Commitment to living in the moment was key to keeping the album as cohesive as it is, no small task considering the broad array of songs and voices it encompasses.
“Recording the album in the same place at the same time with the same people really helped glue the whole thing together,” says Dickinson, who assembled the group for four days at his family’s Zebra Ranch studio in Independence, MS. “It wouldn’t have worked if we’d recorded all over the map at different times. We had to physically be present to share in those moments together.”
The record opens with a delicate take on Birds of Chicago’s “Superlover,” a gentle meditation on the power of human connection that’s woven together with meandering fiddle and fingerpicked guitar. It’s an ideal entry point for the album: contemporary but timeless, deeply personal but broadly universal, and fueled by a hypnotic feminine energy. It’s tempting to read a political statement into the supremacy of the female voice on this collection—even the simple act of releasing an album built upon the power of community and collaboration in these deeply divided times manages to feel quietly radical in its own way—but these are not songs of protest or discontent. These are songs of hope, of faith, of promise. These are songs that believe in our better angels and insist that dawn is coming even in the darkest of nights. “Build your hopes on things eternal,” Mississippi gospel legends The Como Mamas instruct on the old-time spiritual “Hold To His Hand,” delivering what could be a mission statement for the entire album in a single, stirring line.
“Each singer brought a handful of songs to the table,” Dickinson says of the album’s diverse source material. “Sometimes it was an old tune they wanted to reinterpret or something new they’d written that felt right for the cast of characters at hand, but no matter the track, all of our colors ended up mixing together on a communal palette.”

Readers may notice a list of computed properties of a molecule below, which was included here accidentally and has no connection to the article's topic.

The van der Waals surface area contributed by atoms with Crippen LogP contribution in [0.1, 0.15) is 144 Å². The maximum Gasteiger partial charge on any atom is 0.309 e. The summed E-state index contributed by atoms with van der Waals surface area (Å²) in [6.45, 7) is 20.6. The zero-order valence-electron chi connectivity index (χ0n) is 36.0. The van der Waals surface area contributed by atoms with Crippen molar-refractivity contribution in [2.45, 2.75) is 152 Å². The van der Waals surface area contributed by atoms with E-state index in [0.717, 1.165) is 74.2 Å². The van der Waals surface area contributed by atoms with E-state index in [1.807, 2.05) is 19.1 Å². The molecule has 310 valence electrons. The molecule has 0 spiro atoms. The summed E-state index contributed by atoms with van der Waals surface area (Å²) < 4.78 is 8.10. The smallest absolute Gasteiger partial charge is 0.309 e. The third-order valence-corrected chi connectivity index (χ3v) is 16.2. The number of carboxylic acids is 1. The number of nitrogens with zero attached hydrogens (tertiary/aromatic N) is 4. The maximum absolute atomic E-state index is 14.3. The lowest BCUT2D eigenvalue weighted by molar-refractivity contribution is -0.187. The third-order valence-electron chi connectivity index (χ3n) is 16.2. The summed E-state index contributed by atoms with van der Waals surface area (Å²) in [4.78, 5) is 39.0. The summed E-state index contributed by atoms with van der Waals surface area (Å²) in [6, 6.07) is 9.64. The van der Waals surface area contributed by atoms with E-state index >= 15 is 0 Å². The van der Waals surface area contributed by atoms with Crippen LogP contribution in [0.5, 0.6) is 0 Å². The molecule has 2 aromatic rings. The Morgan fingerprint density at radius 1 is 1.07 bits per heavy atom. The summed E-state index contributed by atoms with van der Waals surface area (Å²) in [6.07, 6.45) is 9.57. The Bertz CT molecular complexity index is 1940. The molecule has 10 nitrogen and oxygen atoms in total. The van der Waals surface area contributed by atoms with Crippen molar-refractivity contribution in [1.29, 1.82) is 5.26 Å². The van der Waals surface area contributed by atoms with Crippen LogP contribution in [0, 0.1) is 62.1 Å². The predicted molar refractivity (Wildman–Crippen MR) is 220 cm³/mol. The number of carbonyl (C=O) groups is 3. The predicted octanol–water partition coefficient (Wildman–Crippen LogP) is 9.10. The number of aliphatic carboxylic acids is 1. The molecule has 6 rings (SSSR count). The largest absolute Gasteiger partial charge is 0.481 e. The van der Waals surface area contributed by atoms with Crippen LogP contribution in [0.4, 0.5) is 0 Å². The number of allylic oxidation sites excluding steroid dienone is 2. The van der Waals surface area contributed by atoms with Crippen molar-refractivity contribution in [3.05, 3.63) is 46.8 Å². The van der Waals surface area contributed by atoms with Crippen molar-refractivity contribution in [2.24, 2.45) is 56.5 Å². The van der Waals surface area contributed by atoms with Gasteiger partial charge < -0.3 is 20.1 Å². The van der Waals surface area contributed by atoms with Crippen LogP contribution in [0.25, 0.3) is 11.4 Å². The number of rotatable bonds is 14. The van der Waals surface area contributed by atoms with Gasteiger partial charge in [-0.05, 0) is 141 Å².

Thomas’s funky “We Made It” celebrates endurance and survival in the face of heartbreak and pain, while the soulful “Til It’s Gone” finds Birds of Chicago’s Allison Russell living for the present (“God bless this beautiful morning til it’s gone,” she sings), and the T Bone Burnett/Bob Neuwirth-penned “Like A Songbird That Has Fallen” is a tender ode to redemption and second chances in Helm’s capable hands. LaVere, meanwhile, offers up a sultry dose of Memphis romance on “The Night Is Still Young” and spins a charming folk allegory on the bouncing “Cricket (At Night I Can Fly),” both of which feature beautiful guitar work from her husband and musical partner, Will Sexton.
Varied as the performances on the album are, the songs are all stitched together elegantly by Dickinson’s subtly sophisticated production and the band’s peerless musicianship. Thomas’s drumming offers an R&B counterpoint to Russell’s legato clarinet, and LaVere’s deep grooves on the upright bass prove to be an ideal bedrock for Dickinson’s bluesy guitar work. While most of the album was recorded live in the studio, the band did invite a few special guests to contribute additional parts, including fiddler Lillie Mae Rische (Jack White, Jim Lauderdale), organist Rev. Charles Hodges (Al Green, Willie Mitchell), and GRAMMY-winning artist/producer Alvin Youngblood Hart.
“We believe music is a celebration of life, and folk music an expression of community and family,” Dickinson concludes. “’Solstice’ is an artifact of our new friendship and musical fellowship.”
More than just an artifact, though, ‘Solistice’ is a living, breathing monument to the power of collaboration, a timely reminder of our shared humanity and the ties that bind us. It’s a party, after all, and like any good party, everyone’s welcome.